Jul 10, 2019 08:58 AM EDT
Duchenne muscular dystrophy is a condition in boys and is characterized by progressive muscle degeneration and weakness, resulting in a decrease in respiratory function. Strategies to arrest this severe gradual deterioration are needed to extend lives and enhance the quality of life. According to a study published in the Journal of Neuromuscular Diseases, findings of the three clinical trials using eteplirsen, an exon-skipping antisense oligonucleotide, show possible results.
As genetic disorders, muscular dystrophy results in increasing weakening and breakdown of skeletal muscles. Near absence of dystrophin, a critical protein, leads to inflammation, necrosis, and eventual replacement of functional muscle tissue with fibrosis and fat. Duchenne muscular dystrophy (DMD) is a severe type of muscular dystrophy in boys that has a predictable disease course. Usually, muscle weakness begins around the age of four in the thighs and pelvis, followed by the arms. By the age of 12, most patients are unable to walk. Natural history data show that respiratory function declines linearly and predictably in the second decade of life. The respiratory decline in glucocorticoid-treated DMD patients is typically 5 percent annually in patients aged 10 to 18 years. Patients require increasing levels of clinical intervention as the disease progresses.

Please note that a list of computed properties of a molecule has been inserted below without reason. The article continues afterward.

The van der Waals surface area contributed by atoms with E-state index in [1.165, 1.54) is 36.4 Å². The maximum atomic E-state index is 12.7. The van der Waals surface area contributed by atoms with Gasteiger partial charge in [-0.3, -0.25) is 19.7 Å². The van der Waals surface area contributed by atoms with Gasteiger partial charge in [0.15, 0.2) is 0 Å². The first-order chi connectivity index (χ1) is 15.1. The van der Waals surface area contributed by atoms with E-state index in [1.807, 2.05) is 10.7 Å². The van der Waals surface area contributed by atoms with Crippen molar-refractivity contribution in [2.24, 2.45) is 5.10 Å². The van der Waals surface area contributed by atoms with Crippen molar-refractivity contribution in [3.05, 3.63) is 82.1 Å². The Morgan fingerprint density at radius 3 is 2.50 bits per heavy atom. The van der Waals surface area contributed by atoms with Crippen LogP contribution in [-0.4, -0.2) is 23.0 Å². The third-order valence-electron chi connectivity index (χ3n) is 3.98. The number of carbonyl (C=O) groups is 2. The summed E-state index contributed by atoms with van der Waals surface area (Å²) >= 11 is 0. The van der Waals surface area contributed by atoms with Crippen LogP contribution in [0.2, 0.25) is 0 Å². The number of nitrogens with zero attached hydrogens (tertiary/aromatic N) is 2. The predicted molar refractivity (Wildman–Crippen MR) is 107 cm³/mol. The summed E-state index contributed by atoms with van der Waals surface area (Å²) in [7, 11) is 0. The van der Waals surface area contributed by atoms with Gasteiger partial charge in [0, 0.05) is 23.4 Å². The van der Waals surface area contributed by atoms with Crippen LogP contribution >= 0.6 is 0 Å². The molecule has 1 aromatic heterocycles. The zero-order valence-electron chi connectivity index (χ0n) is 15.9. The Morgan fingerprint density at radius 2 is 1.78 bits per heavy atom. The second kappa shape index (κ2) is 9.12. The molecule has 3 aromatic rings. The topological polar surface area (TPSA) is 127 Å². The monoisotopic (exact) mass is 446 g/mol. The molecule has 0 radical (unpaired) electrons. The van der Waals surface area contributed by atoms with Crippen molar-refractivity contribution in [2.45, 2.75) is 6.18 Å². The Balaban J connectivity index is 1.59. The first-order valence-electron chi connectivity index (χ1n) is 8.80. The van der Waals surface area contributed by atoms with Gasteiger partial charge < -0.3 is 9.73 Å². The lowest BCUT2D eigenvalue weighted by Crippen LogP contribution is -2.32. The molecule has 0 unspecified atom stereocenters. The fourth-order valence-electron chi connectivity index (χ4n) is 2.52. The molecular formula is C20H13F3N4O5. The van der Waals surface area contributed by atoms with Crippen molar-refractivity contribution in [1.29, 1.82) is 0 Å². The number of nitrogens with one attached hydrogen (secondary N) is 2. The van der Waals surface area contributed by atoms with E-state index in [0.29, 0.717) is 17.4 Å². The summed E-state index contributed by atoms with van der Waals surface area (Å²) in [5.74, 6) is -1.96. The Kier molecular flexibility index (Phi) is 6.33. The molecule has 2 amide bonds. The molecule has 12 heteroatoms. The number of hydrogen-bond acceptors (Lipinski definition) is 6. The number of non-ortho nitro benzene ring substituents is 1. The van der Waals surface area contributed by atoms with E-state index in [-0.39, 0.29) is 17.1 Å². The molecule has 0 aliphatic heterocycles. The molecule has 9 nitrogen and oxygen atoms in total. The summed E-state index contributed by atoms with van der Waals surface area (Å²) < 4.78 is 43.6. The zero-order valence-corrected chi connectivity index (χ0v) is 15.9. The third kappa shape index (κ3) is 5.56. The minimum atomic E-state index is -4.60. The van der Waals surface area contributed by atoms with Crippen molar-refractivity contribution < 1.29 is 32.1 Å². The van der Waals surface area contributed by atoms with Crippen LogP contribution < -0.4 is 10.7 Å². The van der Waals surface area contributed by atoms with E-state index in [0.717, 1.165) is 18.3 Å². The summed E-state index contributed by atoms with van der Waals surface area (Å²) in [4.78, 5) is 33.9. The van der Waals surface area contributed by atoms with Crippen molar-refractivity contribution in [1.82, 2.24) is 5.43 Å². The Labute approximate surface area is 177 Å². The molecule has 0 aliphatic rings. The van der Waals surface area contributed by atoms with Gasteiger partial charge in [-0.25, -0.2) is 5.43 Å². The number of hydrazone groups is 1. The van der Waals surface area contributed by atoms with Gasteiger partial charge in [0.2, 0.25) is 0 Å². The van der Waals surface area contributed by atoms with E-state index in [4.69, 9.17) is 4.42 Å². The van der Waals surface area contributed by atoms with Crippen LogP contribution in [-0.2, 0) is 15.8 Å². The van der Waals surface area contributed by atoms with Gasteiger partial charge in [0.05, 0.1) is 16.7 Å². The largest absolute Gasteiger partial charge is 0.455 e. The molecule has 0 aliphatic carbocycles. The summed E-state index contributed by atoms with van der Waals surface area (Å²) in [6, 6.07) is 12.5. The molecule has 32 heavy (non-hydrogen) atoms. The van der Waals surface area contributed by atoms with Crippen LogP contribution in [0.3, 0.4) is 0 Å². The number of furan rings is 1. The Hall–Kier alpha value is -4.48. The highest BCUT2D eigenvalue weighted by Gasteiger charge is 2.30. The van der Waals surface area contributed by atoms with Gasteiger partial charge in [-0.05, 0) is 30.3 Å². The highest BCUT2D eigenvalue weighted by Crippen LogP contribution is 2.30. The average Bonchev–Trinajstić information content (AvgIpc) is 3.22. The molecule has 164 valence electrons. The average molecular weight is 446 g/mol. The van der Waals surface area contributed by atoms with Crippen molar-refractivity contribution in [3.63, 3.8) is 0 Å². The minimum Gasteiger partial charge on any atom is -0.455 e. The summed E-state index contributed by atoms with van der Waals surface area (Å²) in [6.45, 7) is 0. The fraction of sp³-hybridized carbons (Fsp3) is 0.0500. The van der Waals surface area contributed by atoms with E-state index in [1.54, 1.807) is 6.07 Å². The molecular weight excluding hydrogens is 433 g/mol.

Navid Z. Khan, Ph.D., Senior Director, Global Medical Affairs, led the investigators, Sarepta Therapeutics, Inc., Cambridge, MA, USA, evaluated respiratory function in eteplirsen-treated patients from three clinical trials and compared them to patients matched by age range, steroid use, and genotype from the Cooperative International Neuromuscular Research Group Duchenne Natural History Study (CINRG DNHS) global database. These three trials studied eligible ambulatory DMD patients for at least four years primarily non-ambulatory DMD patients for two years, and an ongoing open-label multicenter study of ambulatory DMD patients aged seven to 16 years.
For those patients in the global patient database, they experienced the respiratory decline at rates in line with the well-established natural history of DMD. In contrast, the respiratory decline in patients treated with eteplirsen was significantly lower, and this was true across all stages of the disease evaluated. Specifically, both ambulatory and non-ambulatory patients demonstrated a slower rate of respiratory decline.
Patients need increasing levels of clinical intervention as the disease progresses, including cough assist and ventilation support, and patients are at increased risk of death once this respiratory decline reaches a critical threshold. The research demonstrates that eteplirsen may slow the rate of respiratory decline and therefore, may delay time to milestones of decline. This process may have notable positive implications on quality of life because the pulmonary decline is connected to mortality, slowing of decline may result in delayed mortality. The researchers acknowledge that they may need further follow-up.
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